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Textbook Bylsma

Tuesday, 12.27.2011 / 10:39 PM / Features
By Michelle Crechiolo
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Textbook Bylsma
It’s fitting that the night Penguins head coach Dan Bylsma moved into a tie for second place on the franchise’s all-time win list (135), his team played a textbook example of the system he preaches.


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Bylsma emphasizes the importance of gaining puck possession, getting into the offensive zone and using a strong forecheck to tilt the majority of the play in the attacking end.

Well, the Penguins executed that strategy to near perfection against Carolina, spending nearly 80 percent of the game in the offensive zone. The result was a 4-2 victory and 52-18 advantage in shots.

“Looking up and seeing 52 shots for us and keeping a team under 20, this was one of our better games in playing the way we needed to play and playing it for 60 minutes,” Bylsma said.

The Penguins’ 52 shots were the most they’ve fired since having 55 against the New York Rangers on March 4, 2010 (5-4 OTW).

“It’s a good thing,” forward Jordan Staal said. “It shows that we’re playing a great game when we’re getting over 50 and other teams are getting under 20.”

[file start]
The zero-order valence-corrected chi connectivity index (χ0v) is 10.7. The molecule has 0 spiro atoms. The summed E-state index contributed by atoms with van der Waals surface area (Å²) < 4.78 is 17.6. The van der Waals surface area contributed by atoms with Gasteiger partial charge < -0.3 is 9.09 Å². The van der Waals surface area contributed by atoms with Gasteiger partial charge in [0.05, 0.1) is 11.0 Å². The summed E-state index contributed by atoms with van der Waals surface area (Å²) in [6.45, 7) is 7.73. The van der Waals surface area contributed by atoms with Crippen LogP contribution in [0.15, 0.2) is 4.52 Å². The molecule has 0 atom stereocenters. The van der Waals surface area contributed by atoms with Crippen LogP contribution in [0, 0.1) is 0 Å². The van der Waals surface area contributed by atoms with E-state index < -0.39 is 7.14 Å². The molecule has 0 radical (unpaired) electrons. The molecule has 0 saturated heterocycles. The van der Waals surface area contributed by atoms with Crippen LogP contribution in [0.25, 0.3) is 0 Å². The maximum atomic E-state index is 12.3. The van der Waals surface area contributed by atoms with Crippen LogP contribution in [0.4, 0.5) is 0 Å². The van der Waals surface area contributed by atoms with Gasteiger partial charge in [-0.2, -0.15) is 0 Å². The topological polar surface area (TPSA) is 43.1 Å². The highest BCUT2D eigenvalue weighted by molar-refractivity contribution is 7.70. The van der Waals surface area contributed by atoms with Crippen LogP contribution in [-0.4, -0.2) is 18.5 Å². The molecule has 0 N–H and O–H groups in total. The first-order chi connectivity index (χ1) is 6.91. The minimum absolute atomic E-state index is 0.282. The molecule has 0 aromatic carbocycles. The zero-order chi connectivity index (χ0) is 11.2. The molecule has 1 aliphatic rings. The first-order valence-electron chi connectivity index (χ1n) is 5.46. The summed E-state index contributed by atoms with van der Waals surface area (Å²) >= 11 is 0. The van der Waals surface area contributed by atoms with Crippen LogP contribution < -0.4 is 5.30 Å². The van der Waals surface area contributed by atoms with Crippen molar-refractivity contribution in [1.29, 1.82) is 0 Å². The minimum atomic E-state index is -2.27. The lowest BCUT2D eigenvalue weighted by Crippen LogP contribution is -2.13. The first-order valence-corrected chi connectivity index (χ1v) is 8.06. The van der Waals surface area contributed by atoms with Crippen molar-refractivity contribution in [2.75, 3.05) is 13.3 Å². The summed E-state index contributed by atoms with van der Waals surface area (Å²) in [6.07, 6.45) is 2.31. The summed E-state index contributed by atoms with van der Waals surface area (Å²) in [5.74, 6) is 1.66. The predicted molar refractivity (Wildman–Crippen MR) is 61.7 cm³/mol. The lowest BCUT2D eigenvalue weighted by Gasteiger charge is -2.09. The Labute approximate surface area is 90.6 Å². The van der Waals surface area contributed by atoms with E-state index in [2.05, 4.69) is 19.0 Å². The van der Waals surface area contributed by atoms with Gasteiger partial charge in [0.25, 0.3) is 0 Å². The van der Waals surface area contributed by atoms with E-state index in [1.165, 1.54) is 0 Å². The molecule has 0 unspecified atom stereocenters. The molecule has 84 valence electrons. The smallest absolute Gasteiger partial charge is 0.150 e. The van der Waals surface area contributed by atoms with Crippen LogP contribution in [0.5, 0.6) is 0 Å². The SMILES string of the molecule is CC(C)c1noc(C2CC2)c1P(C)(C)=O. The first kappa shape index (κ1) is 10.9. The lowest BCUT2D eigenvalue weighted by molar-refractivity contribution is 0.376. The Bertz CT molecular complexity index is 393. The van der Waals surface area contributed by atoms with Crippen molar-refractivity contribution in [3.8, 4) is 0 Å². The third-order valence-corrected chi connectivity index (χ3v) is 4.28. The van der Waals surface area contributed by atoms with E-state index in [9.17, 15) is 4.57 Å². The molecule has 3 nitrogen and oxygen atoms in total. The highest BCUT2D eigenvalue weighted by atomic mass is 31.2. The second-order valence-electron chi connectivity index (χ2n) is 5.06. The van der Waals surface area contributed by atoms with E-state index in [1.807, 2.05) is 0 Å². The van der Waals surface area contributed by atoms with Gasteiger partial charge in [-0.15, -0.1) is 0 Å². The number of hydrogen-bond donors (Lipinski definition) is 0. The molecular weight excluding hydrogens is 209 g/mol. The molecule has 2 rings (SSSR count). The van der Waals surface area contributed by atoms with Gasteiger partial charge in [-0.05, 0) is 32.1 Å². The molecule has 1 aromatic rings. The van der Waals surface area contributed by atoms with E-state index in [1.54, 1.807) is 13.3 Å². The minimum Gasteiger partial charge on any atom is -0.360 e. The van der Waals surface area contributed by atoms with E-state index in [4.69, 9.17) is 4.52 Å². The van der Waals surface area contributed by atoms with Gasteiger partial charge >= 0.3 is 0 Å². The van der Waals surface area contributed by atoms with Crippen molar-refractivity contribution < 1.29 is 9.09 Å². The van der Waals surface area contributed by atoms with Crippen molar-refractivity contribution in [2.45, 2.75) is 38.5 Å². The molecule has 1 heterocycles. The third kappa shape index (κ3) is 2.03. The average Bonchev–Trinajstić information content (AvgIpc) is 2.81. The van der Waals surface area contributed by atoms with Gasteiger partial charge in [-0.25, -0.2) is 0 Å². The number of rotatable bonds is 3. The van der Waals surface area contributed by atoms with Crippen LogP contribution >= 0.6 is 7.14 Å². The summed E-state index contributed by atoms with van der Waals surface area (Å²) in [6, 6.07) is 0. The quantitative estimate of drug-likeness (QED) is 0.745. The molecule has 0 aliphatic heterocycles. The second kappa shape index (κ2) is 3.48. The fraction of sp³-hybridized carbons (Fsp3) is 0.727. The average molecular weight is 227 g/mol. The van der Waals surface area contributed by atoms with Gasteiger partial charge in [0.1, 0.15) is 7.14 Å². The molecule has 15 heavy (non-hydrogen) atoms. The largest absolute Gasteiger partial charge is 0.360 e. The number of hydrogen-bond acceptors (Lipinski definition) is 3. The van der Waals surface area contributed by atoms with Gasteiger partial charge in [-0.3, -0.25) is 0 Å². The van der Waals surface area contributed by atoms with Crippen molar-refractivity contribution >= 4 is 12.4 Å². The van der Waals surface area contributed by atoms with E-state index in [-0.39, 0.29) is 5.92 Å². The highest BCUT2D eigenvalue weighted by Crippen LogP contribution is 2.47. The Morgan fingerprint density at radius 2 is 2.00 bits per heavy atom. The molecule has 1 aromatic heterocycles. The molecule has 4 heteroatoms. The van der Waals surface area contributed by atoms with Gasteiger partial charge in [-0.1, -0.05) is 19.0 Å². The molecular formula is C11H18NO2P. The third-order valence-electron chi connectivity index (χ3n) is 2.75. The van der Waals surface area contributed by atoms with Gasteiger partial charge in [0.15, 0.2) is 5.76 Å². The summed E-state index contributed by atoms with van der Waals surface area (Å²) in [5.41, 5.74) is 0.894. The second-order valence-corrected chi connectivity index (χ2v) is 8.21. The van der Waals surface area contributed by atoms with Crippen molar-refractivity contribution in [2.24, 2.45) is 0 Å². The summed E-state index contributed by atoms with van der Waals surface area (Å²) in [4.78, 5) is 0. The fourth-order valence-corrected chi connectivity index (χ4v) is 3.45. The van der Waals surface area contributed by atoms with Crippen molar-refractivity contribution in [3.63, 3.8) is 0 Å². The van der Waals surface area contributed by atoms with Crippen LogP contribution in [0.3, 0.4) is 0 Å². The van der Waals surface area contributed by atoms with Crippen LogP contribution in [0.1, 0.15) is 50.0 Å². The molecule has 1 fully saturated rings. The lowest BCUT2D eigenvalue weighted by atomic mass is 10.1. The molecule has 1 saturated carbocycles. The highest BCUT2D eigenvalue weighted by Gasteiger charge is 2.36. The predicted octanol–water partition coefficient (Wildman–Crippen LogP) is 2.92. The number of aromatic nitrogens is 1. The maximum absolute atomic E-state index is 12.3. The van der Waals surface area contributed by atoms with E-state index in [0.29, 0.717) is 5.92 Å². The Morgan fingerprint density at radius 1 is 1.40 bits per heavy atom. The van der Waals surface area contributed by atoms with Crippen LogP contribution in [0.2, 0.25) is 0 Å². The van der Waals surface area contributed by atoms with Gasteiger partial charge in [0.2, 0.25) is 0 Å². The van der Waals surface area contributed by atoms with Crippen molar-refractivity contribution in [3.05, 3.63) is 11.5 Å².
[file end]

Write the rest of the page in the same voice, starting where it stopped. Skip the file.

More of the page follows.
And although the score was knotted at 1-1 entering the final frame, it seemed like only a matter of time before the Penguins cracked Hurricanes goalie Justin Peters – which is exactly what they did.

“When you’re controlling the offensive zone like that you’re going to get your bounces,” forward James Neal said. “We just want to stick with it and we did that.”

Yes, the Penguins are pleased with the amount of pucks they threw to the cage. But what they were most pleased about was the way all six players on the ice – including goaltender Marc-Andre Fleury – retrieved pucks in their own end.

Doing that not only allowed them to get down the ice quickly and establish a number of odd-man rushes, but it kept the Hurricanes from establishing any sort of attack of their own.

Carolina had seven shots in the first period, a mere three in the second – the lowest total surrendered by the Penguins all season – and eight in the third.

“We felt like we did get in their zone and control the cycles and the pucks,” forward Pascal Dupuis explained. “We won some battles down low in their zone. But the main thing here is the puck retrieval.

“We didn’t stay too long in our zone. Our D men were great tonight at getting the puck out of our zone and we took advantage of it playing there.”

Added forward Craig Adams, “When you do that, it frustrates a team and they can’t get a forecheck going. You end up playing in their end a lot and the shots were indicative of that.”
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